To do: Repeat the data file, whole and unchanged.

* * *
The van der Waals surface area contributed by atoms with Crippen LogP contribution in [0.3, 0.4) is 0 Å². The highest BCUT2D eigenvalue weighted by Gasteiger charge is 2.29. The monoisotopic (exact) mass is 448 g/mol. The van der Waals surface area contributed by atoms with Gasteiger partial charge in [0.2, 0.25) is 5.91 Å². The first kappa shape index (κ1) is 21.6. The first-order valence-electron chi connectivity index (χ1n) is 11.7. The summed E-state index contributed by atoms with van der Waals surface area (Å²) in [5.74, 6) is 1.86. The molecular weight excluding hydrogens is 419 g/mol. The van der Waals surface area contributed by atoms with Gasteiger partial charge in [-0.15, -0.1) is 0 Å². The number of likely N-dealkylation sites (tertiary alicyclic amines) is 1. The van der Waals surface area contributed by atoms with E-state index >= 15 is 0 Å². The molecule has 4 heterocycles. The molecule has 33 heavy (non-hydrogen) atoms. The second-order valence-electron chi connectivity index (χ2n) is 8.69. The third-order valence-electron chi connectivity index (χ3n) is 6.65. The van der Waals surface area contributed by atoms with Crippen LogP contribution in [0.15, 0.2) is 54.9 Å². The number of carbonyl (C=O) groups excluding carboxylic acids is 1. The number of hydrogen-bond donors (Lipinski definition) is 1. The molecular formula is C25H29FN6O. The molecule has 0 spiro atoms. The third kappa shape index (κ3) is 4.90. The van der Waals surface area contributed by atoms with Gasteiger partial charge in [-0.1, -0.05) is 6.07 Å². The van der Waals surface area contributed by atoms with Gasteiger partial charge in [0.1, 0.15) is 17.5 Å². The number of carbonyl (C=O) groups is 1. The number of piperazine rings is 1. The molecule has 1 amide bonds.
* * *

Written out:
The van der Waals surface area contributed by atoms with Crippen LogP contribution in [0.3, 0.4) is 0 Å². The highest BCUT2D eigenvalue weighted by Gasteiger charge is 2.29. The monoisotopic (exact) mass is 448 g/mol. The van der Waals surface area contributed by atoms with Gasteiger partial charge in [0.2, 0.25) is 5.91 Å². The first kappa shape index (κ1) is 21.6. The first-order valence-electron chi connectivity index (χ1n) is 11.7. The summed E-state index contributed by atoms with van der Waals surface area (Å²) in [5.74, 6) is 1.86. The molecular weight excluding hydrogens is 419 g/mol. The van der Waals surface area contributed by atoms with Gasteiger partial charge in [-0.15, -0.1) is 0 Å². The number of likely N-dealkylation sites (tertiary alicyclic amines) is 1. The van der Waals surface area contributed by atoms with E-state index >= 15 is 0 Å². The molecule has 4 heterocycles. The molecule has 33 heavy (non-hydrogen) atoms. The second-order valence-electron chi connectivity index (χ2n) is 8.69. The third-order valence-electron chi connectivity index (χ3n) is 6.65. The van der Waals surface area contributed by atoms with Crippen LogP contribution in [0.15, 0.2) is 54.9 Å². The number of carbonyl (C=O) groups excluding carboxylic acids is 1. The number of hydrogen-bond donors (Lipinski definition) is 1. The molecular formula is C25H29FN6O. The molecule has 0 spiro atoms. The third kappa shape index (κ3) is 4.90. The van der Waals surface area contributed by atoms with Gasteiger partial charge in [-0.1, -0.05) is 6.07 Å². The van der Waals surface area contributed by atoms with Gasteiger partial charge in [0.1, 0.15) is 17.5 Å². The number of carbonyl (C=O) groups is 1. The number of piperazine rings is 1. The molecule has 1 amide bonds.